The Groop, Mark I, 1964-66
Peter Bruce (guitar)
Peter McKeddie (vocals)
Max Ross (bass)
Richard Wright (drums, vocals)
One of many "two-phase" groups that featured in the Aussie rock scene of the 60s, the first incarnation of The Groop emerged from Melbourne's thriving performing circuit in 1966, with a unique sound which hinged around a mixed repertoire of soul classics, big beat numbers and whimsical originals from all four members.
The Groop originated as The Wesley Three, a folk trio formed by school friends from Melbourne's exclusive Wesley College, Peter McKeddie, Max Ross and Richard Wright.The Wesley Three signed with CBS Australia label in 1964 and released a single, an EP and an album. The Wesley Three evolved into The Groop in 1965 with the addition of English-born guitarist Peter Bruce, who was recruited through a 'musicians wanted' ad in a music shop window.
The Groop drew on a range of diverse musical influences including jug-band and Cab Calloway-style "jump" music, as well as zany vaudeville/cabaret material. After signing to CBS in 1965 they released their first two singles, "Ol' Hound Dog" and the double-entendre laden "The Best In Africa". Although considered by some as frivolous novelty records, they proved very popular both with radio programmers and the buying public, and both made the Top 20 in Melbourne. Their self-titled debut album (CBS 1965) featured several witty originals, together with covers of staples like Them's "Gloria"; it sold in respectable numbers, particularly in their hometown, where they were feted as a top-drawer live attraction, strongly supported by regular airplay on Melbourne radio stations 3UZ and 3AK, TV appearances and consistently favourable and prominent coverage from the fledgling Go-Set magazine.
The Groop Mark II, 1966-69
Brian Cadd (aka Brian Caine) (keyboards, vocals)
Ronnie Charles (vocals)
Don Mudie (guitar) (Oct. 68 - May 69)
Max Ross (bass) ( - Oct. '68)
Richard Wright (drums, vocals)
The new lineup made its recording debut in late '66 with a storming rendition of Solomon Burke's "Sorry" (b/w Bo Diddley's "Who Do You Love"), scoring a national Top 10 hit. Both live and on record, Ronnie Charles' gritty, soulful voice was the undoubted focus (not to mention his dark, sultry looks that appealed to a growing contingent of young lady followers) but the new Groop proved to be an extremely tight, musically dextrous and creative pop band, each of whose members contributed to the songwriting.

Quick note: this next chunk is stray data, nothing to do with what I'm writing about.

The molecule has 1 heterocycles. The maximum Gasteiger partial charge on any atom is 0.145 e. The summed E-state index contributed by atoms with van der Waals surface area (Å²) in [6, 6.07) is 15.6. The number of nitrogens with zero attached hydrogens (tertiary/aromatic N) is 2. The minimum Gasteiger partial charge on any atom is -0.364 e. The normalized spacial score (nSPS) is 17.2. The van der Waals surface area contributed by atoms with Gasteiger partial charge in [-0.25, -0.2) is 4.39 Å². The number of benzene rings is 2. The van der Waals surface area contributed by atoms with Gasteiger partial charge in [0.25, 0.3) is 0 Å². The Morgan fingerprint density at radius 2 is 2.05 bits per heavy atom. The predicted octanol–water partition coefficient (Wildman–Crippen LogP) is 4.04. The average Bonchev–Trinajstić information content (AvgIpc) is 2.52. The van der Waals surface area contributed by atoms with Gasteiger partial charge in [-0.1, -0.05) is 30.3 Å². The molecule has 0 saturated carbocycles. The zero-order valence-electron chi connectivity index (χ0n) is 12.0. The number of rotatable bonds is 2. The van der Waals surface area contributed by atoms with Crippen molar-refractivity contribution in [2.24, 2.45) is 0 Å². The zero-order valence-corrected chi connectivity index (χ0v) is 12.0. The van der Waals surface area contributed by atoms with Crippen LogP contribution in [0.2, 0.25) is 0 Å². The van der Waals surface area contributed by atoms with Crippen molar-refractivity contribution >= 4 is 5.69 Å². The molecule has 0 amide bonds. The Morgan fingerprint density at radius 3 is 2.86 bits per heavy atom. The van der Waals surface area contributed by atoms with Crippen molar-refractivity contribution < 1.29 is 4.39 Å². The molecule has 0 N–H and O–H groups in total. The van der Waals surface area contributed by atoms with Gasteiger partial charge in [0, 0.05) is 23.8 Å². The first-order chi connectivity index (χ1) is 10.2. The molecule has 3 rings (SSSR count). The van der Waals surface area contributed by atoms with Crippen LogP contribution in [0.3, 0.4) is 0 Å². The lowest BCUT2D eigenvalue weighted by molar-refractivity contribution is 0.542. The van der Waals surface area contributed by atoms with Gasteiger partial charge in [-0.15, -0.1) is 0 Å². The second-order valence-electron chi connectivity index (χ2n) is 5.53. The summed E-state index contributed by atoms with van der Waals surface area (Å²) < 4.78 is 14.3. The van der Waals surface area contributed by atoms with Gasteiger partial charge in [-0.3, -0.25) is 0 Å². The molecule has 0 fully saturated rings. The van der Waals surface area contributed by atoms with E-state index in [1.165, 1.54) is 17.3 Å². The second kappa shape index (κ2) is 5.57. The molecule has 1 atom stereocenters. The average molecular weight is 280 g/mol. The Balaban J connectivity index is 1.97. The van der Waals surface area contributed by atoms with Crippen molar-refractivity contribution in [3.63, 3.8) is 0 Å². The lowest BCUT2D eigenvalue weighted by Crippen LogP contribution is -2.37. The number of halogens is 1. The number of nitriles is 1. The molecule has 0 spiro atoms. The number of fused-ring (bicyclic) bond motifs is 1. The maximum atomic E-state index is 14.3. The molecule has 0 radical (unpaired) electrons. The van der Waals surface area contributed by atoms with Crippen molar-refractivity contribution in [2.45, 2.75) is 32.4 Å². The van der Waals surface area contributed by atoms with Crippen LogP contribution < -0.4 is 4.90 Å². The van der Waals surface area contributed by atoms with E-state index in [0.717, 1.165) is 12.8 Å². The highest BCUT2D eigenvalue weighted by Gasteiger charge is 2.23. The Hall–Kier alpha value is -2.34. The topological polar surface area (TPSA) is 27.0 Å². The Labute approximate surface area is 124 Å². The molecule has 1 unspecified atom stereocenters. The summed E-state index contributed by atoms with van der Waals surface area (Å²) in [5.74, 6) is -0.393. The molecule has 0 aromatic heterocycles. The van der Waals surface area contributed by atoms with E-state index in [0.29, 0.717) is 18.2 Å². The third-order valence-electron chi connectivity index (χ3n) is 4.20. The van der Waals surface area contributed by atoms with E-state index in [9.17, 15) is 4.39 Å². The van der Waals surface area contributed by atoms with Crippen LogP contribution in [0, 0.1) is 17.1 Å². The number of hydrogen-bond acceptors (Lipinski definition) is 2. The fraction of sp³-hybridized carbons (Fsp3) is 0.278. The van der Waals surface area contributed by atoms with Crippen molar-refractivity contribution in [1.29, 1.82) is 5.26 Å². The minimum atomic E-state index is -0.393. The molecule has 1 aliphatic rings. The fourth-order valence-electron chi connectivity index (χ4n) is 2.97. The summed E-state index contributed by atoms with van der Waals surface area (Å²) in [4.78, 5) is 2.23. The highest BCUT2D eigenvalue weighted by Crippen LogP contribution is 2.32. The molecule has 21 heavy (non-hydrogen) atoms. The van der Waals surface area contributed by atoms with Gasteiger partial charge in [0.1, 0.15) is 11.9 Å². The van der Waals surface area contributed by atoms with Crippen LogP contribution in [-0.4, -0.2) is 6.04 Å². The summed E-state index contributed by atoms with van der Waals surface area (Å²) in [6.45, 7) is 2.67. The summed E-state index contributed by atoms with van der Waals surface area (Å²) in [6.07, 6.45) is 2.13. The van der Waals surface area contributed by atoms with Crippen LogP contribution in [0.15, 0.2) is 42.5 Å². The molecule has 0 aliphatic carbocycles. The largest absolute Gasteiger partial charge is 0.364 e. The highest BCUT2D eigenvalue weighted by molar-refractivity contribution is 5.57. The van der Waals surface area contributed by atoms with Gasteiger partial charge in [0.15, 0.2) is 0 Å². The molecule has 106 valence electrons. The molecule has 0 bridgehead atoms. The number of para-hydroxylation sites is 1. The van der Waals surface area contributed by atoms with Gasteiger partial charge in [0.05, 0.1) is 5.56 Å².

In May 1967 saw the release of the soul-inflected, reverb-drenched "Woman You're Breaking Me" (b/w "Mad Over You", which was written by, and heavily featured drummer Richard Wright, with organist Brian Cadd. This was a major hit -- #6 in Melbourne, #12 in Sydney -- and even charting in some key American centres when it was put out by Columbia Records there. The single was followed by an album of the same name. It was a strong collection of originals and well-chosen covers that were mostly drawn from the band's current popular performing repertoire. It's also notable as one of the first Australian pop LPs to be recorded in stereo.
The peak of The Groop's career came in July, when they took out the grand prize in the Hoadleys' Battle of the Sounds, competition, ahead of other worthy finalists like The Questions, James Taylor Move and Gus & the Nomads. After their tenth single, a fine soul-inflected groover called "You Gotta Live Love" / "Sally's Mine", was ignored, The Groop abruptly broke up mid-year. In late 1969, Don Mudie and Brian Cadd teamed with former Twilight Glenn Shorrock to create one of Australia's first supergroups, Axiom, who achieved considerable success with a batch of strong singles and two superb LPs.